Today President’s, Brut Cuvée, Sambatyon, Yarden Brut and Gamla Rose are history. They are no longer made. The main Israeli sparkling wines of today, which don’t suffer by comparison with the imports in any way, are as follows:
Yarden Blanc de Blancs Vintage
Israel’s finest champagne method sparkling wine, made 100% from Chardonnay grapes grown on the high altitude northern Golan Heights. This is a vintage wine. The grapes are hand picked in whole clusters. The wine rests four years on its tirage yeast before release. The next expression of this wine won’t be available until the end of 2010. The wine is delicate with tropical fruit notes, a toasty backdrop and a very clean, citrus finish. This is Israel’s finest sparkling wine. It is of the quality of the finest champagne and is made totally authentically, but is a great deal better value. Yarden is the premier label of the Golan Heights Winery.
Pelter Blanc de Blancs NV
A tiny production of traditional method sparkling wine, made from Chardonnay grapes grown in the Galilee and Golan. The wine rests for three years on its yeasts. The result is a fresh, aromatic and intense wine. Pelter is one of Israel’s best new, small wineries. The wine is rare, exclusive and expensive.
Gamla Brut NV
Gamla Brut is made by the traditional method from 50% Chardonnay and 50% Pinot noir, grown in the relatively cool climate Golan Heights. The wine is left to age for one year at least before disgorging. The wine is bone dry, with good berry aroma and refreshing acidity. Gamla is the second label of the Golan Heights Winery.
Private Collection Brut NV
This sparkling wine is made by the charmat or cuve close method. It is made from Colombard and Chardonnay from the Judean Hills and Viognier, from YatirForest, in the southern Judean Hills. Five percent of the Chardonnay was fermented in small, French oak barrels. The wine is refreshing, with an aroma of lime, green apple, with hints of lightly toasted bread. The quality to price ratio is excellent, and it is as good as any Cava. Private Collection is the premium mass market label of Carmel Winery.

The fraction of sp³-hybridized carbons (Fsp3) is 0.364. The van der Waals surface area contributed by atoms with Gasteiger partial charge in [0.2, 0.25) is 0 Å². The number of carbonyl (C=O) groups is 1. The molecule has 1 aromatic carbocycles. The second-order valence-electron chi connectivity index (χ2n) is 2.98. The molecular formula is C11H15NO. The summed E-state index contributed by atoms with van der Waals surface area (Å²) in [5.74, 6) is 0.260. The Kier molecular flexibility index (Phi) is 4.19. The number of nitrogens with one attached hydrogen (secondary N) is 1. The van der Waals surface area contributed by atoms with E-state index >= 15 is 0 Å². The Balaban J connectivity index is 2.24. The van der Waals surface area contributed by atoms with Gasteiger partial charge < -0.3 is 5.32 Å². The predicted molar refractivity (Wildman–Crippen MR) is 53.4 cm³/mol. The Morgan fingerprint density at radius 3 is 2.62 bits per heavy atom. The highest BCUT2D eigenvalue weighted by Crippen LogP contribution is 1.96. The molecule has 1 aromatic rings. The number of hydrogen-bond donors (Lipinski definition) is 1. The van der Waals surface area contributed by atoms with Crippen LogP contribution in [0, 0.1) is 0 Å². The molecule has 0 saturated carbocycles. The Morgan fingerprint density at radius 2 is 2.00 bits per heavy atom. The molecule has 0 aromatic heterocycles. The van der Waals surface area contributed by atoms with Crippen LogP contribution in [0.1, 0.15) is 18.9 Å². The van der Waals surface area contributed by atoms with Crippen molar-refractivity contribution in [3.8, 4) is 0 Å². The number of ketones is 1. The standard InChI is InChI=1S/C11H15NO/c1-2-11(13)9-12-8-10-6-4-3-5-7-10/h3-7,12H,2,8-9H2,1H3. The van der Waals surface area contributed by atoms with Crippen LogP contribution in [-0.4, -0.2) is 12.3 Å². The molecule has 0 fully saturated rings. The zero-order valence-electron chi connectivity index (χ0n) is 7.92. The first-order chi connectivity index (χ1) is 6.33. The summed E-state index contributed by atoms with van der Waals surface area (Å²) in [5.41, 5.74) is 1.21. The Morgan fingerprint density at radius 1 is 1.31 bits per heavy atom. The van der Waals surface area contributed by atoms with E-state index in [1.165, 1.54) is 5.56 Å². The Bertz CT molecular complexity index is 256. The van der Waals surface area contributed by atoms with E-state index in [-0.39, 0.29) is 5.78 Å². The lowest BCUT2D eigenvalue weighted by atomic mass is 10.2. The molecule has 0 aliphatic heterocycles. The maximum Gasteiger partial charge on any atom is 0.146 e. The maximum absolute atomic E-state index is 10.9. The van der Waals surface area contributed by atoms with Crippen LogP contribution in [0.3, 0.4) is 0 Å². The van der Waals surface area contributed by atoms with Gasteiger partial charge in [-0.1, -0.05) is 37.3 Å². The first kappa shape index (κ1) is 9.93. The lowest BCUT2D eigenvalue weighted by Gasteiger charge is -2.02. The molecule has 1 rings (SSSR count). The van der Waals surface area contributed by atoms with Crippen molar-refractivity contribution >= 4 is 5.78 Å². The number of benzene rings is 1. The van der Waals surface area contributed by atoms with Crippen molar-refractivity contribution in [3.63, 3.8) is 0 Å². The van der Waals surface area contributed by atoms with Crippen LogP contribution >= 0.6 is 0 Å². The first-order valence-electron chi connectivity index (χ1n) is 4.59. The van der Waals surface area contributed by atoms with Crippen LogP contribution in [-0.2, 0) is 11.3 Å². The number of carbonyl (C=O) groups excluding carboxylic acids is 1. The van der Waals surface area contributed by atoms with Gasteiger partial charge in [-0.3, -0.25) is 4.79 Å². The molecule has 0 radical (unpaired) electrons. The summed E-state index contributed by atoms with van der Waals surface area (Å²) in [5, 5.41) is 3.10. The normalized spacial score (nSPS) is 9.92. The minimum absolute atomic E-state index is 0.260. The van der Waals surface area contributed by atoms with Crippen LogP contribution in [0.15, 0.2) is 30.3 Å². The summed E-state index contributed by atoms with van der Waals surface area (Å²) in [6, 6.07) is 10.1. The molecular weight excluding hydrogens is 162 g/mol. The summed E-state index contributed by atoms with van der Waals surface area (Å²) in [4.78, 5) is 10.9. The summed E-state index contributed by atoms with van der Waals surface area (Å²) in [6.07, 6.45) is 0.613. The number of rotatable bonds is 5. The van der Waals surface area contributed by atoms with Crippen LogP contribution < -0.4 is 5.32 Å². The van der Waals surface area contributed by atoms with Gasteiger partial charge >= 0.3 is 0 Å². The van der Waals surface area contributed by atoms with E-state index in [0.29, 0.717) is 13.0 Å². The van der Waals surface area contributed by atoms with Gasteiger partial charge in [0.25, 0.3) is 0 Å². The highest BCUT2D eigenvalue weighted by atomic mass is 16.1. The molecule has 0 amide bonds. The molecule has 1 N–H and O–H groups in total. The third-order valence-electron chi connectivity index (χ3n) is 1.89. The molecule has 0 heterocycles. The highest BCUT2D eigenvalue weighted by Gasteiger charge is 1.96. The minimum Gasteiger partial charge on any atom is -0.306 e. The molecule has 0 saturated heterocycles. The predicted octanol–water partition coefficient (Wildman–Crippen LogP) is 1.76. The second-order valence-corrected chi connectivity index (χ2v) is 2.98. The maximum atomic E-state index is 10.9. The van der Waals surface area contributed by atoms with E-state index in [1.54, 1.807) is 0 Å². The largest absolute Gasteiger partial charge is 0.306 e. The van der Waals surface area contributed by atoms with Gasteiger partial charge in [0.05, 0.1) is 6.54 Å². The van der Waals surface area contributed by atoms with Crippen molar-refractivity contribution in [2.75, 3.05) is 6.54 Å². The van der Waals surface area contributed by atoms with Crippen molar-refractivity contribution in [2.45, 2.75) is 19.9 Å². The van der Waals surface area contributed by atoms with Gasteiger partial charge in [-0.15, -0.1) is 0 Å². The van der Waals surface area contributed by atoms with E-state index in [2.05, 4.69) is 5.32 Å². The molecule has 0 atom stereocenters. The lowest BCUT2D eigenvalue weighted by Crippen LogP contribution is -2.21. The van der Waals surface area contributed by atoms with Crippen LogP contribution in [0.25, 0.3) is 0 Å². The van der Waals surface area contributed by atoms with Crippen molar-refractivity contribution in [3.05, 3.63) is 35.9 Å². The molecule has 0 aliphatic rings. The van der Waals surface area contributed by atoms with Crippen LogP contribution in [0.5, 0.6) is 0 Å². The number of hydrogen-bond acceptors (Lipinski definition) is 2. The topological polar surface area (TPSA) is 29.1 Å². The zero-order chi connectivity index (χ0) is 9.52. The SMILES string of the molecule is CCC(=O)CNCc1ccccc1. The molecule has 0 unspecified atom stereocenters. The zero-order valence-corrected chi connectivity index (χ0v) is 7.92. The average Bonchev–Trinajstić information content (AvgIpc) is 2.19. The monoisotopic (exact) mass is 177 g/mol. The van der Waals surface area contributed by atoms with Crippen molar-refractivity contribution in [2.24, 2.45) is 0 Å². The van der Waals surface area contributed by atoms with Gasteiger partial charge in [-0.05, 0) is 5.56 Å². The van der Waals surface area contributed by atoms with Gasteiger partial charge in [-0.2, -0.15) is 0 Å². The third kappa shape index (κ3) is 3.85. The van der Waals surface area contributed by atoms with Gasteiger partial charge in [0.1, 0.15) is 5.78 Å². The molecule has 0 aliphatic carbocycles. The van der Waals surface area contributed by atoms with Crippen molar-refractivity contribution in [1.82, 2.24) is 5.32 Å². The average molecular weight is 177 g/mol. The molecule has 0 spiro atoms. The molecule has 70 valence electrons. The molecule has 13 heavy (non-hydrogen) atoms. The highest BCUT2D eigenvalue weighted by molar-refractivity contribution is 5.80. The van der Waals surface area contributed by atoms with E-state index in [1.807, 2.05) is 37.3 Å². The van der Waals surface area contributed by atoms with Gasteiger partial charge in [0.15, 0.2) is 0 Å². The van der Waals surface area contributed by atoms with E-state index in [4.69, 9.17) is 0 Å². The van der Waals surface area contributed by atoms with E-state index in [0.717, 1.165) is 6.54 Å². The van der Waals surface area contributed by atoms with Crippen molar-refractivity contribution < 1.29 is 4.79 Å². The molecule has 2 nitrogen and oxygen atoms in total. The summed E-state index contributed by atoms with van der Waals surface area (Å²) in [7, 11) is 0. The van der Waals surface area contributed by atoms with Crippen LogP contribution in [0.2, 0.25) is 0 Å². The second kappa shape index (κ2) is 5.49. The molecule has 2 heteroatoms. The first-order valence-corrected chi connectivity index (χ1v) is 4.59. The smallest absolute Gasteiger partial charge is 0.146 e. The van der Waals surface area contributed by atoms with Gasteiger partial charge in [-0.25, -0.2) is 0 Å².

Tishbi Brut NV
A bottle fermented sparkling wine made 100% from French Colombard grapes, grown in the Shomron Region vineyards, close to Binyamina and Zichron Ya’acov. This was a style of wine previously made by Tishbi Winery. They then stopped for a few years and have now decided to reintroduce it again. Though not yet released, there are good reports.
Selected Sparkling NV
An ‘extra dry’ sparkling wine made from Colombard and Sauvignon Blanc grapes grown in the coastal regions of Israel. It is light, fruity with a delicate and not too obvious sweetness. The wine represents excellent value for money. It is proving especially popular for banqueting and events. Selected, produced by Carmel Winery, is the largest selling brand in Israel.
Israeli sparkling wines can more than match up to the needs of any party, wedding or celebration.